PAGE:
From when I was twelve to when I was twenty I wore makeup every day. Eye makeup in particular. No exceptions. Fuck no, are you kidding? It was unthinkable. The sun rose and I traced a cat eye with eyeliner and ringed my lids with dark eyeshadow and blotted my mascara wand on a tissue to prevent clumping and lo, it was good, amen. A friend in high school offered that I might look prettier without so much eye makeup but ten other friends asked me to do their eye makeup so I ignored the first friend and blessed the ten friends with cat eyes of their own. And then one winter break morning when I was home from college, I looked at my bare face in the mirror, my untraced eyes, and—inexplicably—I looked okay. I stared at myself for a few minutes, and then I ran downstairs. "Mom! Mom! Look. I'm not wearing any eye makeup. I think I'm going to go out Christmas shopping like this. Don't you think I look okay? Like, this is a gentle beauty or something?" She laughed, bemused, and said I looked fine. I was disappointed, because I felt like I'd discovered electricity. 

Conversely, right before I went to Australia to be with Dave, I got a bad haircut. The stylist misunderstood what I was asking for and chopped the back very short. It wasn't horrible but I definitely did not feel beautiful.  I was mortified, furious, inconsolable for a couple of hours. Here I was, about to embark on the biggest romantic adventure of my life, and I felt like I'd been robbed. A few days later I went out to dinner with a couple of friends and bitched. My friend Robert, who was older and wiser, told me that my hair didn't make any difference. I had that glow from being in love, he said, and nothing imparted more beauty than that. I thanked him but I didn't really hear him. I still felt ruined.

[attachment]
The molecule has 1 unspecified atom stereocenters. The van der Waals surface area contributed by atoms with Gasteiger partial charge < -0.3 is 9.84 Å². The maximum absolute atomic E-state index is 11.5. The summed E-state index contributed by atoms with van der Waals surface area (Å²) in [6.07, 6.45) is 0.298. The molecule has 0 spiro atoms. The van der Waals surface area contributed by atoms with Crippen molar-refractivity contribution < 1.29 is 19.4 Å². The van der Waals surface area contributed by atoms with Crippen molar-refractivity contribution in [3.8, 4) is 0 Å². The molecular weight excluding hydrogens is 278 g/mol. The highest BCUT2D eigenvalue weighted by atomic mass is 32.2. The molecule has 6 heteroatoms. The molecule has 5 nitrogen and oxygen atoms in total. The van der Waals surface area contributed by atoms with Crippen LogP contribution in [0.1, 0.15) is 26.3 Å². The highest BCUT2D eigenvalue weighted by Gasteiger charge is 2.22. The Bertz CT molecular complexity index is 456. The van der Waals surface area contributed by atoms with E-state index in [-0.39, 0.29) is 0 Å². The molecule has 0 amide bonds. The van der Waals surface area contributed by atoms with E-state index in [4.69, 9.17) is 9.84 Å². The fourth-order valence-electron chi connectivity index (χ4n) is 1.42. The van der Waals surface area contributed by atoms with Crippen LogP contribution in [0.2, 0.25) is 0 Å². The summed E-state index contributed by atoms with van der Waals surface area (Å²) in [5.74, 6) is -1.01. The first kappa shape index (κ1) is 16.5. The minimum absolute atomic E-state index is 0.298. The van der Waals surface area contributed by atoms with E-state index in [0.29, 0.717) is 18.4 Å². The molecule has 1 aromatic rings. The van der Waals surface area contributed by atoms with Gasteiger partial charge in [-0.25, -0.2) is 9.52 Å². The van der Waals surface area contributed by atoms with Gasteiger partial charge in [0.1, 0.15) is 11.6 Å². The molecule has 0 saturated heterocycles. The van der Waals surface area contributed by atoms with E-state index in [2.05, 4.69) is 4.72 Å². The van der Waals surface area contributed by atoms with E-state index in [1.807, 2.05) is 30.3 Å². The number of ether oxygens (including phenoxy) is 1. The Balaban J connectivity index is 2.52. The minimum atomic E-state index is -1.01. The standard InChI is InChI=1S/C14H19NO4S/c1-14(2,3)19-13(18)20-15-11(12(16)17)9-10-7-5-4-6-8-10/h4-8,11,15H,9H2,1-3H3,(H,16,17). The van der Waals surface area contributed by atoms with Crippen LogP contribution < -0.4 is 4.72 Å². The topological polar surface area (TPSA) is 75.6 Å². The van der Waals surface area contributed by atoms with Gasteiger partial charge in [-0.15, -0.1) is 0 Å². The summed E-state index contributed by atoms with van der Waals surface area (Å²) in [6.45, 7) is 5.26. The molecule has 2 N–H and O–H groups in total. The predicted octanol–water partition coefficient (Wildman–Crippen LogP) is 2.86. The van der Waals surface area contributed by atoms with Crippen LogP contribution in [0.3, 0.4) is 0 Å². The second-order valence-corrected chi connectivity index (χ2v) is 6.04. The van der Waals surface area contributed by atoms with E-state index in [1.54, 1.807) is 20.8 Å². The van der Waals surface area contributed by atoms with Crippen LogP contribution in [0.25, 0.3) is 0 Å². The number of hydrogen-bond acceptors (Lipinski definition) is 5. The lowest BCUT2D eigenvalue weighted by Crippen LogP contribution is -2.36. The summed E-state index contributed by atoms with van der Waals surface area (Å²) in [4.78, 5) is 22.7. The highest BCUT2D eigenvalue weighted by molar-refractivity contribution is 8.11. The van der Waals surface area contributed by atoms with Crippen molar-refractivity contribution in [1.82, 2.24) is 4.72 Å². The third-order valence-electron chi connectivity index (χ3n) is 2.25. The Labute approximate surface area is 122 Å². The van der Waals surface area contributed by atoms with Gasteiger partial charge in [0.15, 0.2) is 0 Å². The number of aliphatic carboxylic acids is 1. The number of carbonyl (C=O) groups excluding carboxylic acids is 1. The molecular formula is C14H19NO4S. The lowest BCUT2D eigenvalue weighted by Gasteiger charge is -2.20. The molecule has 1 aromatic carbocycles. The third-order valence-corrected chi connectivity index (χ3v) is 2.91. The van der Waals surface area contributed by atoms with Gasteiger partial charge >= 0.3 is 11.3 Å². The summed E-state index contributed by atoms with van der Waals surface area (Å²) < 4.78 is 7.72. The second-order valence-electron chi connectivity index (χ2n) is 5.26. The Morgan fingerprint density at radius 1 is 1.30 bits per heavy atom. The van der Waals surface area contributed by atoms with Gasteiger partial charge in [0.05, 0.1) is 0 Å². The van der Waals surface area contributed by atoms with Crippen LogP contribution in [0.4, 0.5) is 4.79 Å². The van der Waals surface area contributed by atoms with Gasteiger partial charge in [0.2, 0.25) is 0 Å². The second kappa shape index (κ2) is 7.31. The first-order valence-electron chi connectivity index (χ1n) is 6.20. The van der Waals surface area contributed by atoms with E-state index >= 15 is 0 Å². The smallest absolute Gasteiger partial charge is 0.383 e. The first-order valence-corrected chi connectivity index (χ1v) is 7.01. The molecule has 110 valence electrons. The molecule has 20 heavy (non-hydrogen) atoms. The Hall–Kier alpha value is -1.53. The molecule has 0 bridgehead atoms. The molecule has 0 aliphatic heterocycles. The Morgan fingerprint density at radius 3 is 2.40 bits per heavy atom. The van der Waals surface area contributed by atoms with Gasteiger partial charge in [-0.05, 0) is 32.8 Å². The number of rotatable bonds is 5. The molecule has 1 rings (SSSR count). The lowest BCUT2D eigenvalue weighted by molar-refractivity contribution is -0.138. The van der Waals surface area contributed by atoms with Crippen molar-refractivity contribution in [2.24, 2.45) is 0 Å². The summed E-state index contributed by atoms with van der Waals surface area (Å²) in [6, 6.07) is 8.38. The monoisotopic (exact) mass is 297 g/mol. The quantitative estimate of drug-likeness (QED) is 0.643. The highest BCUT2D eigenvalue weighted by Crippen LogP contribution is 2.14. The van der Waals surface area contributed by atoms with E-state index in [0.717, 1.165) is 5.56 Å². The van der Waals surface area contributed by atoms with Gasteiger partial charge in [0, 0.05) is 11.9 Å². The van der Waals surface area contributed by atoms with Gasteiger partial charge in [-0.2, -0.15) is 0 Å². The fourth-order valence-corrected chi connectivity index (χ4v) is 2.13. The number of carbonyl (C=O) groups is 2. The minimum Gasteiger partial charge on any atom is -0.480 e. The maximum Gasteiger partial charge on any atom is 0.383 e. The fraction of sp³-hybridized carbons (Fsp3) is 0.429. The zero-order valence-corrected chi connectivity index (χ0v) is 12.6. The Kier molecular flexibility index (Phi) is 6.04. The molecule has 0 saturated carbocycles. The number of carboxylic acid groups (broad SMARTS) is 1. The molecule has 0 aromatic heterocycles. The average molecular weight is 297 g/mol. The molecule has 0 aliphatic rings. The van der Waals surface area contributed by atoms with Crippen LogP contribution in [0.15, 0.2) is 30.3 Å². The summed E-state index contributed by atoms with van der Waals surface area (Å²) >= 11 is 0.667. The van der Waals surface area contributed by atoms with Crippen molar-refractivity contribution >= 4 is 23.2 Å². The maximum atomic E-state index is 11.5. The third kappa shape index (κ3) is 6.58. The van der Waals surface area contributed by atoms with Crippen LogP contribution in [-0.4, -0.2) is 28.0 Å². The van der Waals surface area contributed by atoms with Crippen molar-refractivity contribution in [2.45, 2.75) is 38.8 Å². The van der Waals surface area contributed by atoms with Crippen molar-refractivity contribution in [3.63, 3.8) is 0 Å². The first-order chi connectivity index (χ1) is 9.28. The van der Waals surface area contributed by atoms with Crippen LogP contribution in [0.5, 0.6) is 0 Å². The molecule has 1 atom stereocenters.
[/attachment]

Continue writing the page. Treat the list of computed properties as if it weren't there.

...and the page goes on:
This is the problem. Here it is. If a genie were to appear in front of me right now and offer me two choices:

1. I would look beautiful as long as I live


2. I would never care any more, and I would be eternally free of the question

I would hesitate. I don't like it, but I would hesitate. And that's not who I want to be. That hesitation is not what I want to feed. I want something larger and more raw for myself out of this life. I want freedom, I do. And if I'm talking about beauty, I want to let actual beauty be what I mean, the thing that hums and rings out from inside an experience. I want to strip the word from all industry that would make women feel small, and keep it for myself to aim where it's so true, so present it stops my mouth.